Another day, another celebrity in the ASA bad books
Mylene Klass has had her collar felt this week by the ASA after failing to make clear that three Instagram posts were adverts. The posts which promoted products by Next Retail Ltd and Skechers UK and with her own book were challenged on the basis that they were not identified as adverts and should therefore not be seen again.
The first post featured text that said “What do you wish they’d taught at school? I asked my mates” and showed her book being passed around celebrities and ended with her holding her book with the text “Wish granted”. The ad was challenged on the grounds of whether it was obviously identifiable as a marketing communication. The ASA welcomed Ms Klass’ assurance that she would be adding #ad to her posts in the future, but that did not negate the fact that at the time the complaint was made, the post’s commercial intent had not been made clear upfront and concluded that it breached the CAP Code.
Later in the year Ms Klass shared photos of herself wearing clothes from Next and included the text tagged with MyleeneKlassXNext and @nextofficial. The complainant again challenged whether the ads were obviously identifiable as marketing communications. Next stated that they did have a manufacturing and endorsement agreement in place which stipulated that Ms Klass should promote and endorse the Next brand such as posts on social media and she should make it clear in such communications that she had a commercial relationship with Next. Next also stated that it was widely reported in mainstream media that she had a collaboration with Next and they believed that it would be understood by those who saw the posts that she was promoting her collection with Next. The ASA understood that there was a commercial relationship between Ms Klass and Next and that she would receive a royalty payment on the sales of the products she promoted. The ASA considered therefore that Next had sufficient control over the content of the social media posts and that they were to be considered as marketing communications falling within the remit of the CAP Code. Therefore, the posts would need to be obviously identifiable as such and Next and Ms Klass were jointly responsible for ensuring that such promotional activity complied with the CAP Code. The ASA also considered that whilst the collection had been widely reported, the Instagram posts may be viewed in isolation and that not all users would be aware of the pre-existing relationship between them. The ASA therefore held that the ads breached the CAP Code and that both Next and Ms Klass should ensure that future ads were obviously identifiable as marketing communications, for example, by including a clear identifier such as “#ad”.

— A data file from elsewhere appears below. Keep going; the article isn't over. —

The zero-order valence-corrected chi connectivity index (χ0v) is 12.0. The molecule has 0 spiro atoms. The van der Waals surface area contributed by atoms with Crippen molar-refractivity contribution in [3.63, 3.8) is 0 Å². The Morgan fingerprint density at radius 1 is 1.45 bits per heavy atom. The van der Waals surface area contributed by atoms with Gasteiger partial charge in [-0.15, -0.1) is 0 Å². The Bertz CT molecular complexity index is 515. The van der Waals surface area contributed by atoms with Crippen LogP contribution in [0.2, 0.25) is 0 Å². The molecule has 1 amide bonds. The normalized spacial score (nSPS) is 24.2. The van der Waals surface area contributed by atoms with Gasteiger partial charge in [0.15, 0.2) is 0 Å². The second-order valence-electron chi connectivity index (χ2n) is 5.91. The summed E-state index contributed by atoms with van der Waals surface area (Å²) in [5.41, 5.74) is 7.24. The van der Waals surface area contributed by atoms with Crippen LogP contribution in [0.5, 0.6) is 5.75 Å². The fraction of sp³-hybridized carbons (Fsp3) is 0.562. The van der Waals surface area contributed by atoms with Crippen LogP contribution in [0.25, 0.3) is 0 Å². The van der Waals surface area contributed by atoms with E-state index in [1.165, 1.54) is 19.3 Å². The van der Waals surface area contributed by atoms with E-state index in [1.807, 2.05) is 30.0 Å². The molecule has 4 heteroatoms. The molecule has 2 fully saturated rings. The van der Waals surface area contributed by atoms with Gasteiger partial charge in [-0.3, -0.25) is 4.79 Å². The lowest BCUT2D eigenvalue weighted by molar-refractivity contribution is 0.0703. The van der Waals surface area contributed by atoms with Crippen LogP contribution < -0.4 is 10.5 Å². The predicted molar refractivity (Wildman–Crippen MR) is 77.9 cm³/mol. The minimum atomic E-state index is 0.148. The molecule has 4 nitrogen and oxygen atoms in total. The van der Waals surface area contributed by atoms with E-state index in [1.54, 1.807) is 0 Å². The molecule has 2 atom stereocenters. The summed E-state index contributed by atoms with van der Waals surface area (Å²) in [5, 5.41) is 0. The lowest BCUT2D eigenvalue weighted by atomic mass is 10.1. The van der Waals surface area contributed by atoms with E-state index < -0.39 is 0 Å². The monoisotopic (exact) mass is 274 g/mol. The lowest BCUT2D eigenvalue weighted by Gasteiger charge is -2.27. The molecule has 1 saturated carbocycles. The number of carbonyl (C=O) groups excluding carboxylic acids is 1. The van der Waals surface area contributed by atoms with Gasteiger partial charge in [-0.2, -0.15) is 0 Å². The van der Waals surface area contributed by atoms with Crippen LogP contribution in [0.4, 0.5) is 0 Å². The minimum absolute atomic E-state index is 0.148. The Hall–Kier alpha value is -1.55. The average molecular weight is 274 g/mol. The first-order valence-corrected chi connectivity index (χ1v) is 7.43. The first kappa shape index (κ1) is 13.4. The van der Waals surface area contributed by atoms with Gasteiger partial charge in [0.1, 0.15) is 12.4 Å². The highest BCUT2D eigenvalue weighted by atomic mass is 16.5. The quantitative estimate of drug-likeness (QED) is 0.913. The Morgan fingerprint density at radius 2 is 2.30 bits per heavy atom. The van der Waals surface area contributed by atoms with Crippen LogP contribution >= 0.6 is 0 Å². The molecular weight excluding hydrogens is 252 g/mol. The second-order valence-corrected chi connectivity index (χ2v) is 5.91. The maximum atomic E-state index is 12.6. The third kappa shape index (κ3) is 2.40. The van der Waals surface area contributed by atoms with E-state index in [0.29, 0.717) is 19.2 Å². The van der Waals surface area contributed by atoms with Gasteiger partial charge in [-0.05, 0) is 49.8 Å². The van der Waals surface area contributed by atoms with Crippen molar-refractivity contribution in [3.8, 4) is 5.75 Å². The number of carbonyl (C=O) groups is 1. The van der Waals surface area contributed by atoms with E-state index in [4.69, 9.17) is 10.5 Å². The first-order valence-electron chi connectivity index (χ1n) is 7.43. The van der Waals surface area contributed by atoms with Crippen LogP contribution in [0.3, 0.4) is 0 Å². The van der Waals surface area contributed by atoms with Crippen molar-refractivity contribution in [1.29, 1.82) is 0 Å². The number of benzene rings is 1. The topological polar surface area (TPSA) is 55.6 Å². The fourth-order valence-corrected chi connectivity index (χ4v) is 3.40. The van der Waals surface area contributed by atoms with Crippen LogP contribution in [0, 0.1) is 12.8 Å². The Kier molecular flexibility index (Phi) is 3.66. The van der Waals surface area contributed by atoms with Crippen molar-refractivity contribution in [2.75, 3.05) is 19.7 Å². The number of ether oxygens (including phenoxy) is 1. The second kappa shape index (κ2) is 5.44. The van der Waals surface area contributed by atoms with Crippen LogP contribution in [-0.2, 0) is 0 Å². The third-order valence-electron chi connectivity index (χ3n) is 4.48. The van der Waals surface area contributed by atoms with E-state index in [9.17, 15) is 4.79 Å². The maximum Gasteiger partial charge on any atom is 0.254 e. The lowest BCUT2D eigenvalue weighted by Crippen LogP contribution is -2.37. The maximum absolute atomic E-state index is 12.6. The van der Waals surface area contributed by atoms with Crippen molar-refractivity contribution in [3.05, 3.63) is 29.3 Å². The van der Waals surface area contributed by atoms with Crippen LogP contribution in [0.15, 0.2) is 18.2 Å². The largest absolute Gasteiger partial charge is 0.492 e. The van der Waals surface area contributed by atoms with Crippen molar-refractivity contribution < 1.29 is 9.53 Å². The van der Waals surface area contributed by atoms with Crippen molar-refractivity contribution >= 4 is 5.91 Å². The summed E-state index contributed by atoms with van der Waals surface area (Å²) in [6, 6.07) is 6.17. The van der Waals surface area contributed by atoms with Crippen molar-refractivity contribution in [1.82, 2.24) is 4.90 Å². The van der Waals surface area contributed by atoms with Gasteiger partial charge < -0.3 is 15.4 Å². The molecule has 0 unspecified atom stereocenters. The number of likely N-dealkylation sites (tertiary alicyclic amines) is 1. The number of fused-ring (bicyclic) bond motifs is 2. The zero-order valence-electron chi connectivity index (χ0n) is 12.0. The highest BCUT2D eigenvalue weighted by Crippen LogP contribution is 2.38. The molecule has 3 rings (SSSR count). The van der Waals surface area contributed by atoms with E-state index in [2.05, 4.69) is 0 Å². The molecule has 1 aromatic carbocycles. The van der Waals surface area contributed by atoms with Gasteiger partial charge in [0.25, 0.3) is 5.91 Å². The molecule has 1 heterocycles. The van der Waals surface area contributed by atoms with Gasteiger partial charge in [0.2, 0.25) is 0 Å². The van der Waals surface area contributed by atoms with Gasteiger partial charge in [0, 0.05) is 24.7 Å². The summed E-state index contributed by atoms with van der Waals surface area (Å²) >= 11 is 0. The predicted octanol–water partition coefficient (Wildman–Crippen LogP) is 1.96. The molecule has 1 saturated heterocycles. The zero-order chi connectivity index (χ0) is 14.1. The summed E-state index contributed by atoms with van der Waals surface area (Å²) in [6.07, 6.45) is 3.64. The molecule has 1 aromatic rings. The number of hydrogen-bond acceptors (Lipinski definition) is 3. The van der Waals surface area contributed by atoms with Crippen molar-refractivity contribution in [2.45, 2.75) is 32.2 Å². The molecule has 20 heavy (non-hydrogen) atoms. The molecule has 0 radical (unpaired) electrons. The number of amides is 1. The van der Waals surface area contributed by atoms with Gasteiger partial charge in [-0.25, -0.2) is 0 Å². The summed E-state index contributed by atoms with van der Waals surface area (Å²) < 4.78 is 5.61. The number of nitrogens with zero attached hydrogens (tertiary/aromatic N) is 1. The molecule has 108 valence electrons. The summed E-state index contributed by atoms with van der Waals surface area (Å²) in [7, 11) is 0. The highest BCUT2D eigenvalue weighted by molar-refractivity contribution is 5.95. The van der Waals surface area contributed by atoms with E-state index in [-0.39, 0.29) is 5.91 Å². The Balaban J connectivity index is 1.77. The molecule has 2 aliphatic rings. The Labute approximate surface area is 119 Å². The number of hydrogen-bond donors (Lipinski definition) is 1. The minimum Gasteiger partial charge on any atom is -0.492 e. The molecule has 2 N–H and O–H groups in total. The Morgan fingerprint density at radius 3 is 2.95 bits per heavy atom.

Ms Klass shared images of herself wearing items by Skechers and again a complaint was made as to whether the ads were obviously identifiable as such. Skechers, like Next, responded stating that they did have a contractual relationship with Ms Klass and the posts were part of that relationship. They said the contract between them required that Ms Klass complied with all applicable laws, including advertising laws. As with Next, the ASA understood there was a commercial relationship between Skechers and Ms Klass and the posts were made under the agreement, as such both parties were jointly responsible for ensuring that marketing activity conducted on Ms Klass’ social media accounts promotion Skechers was compliant with the CAP Code. The ASA considered that the inclusion of “@skechers_uk” was insufficient to ensure the posts were obviously identifiable as ads. The ASA welcomed the aasurances from Skechers and Ms Klass that they would ensure that similar posts would be clearly labelled. As at the time of the complaint the posts did not include any labels identifying them as marketing communications, the ASA held that they were not obviously identifiable and breached the CAP Code.
These rulings highlight that both the brand and the influencer and jointly responsible for ensuring that marketing activity is compliant with the CAP Code. An ASA ruling does not only affect relations between the influencer and brand but also the public’s perception of the brand as being trustworthy. At PromoVeritas our legal team can advise brands and agencies alike on all the rules and can offer influencer services from agreements to copy checking to training. Find out more about our influencer services by contacting us here or calling +44 (0)203 325 6000.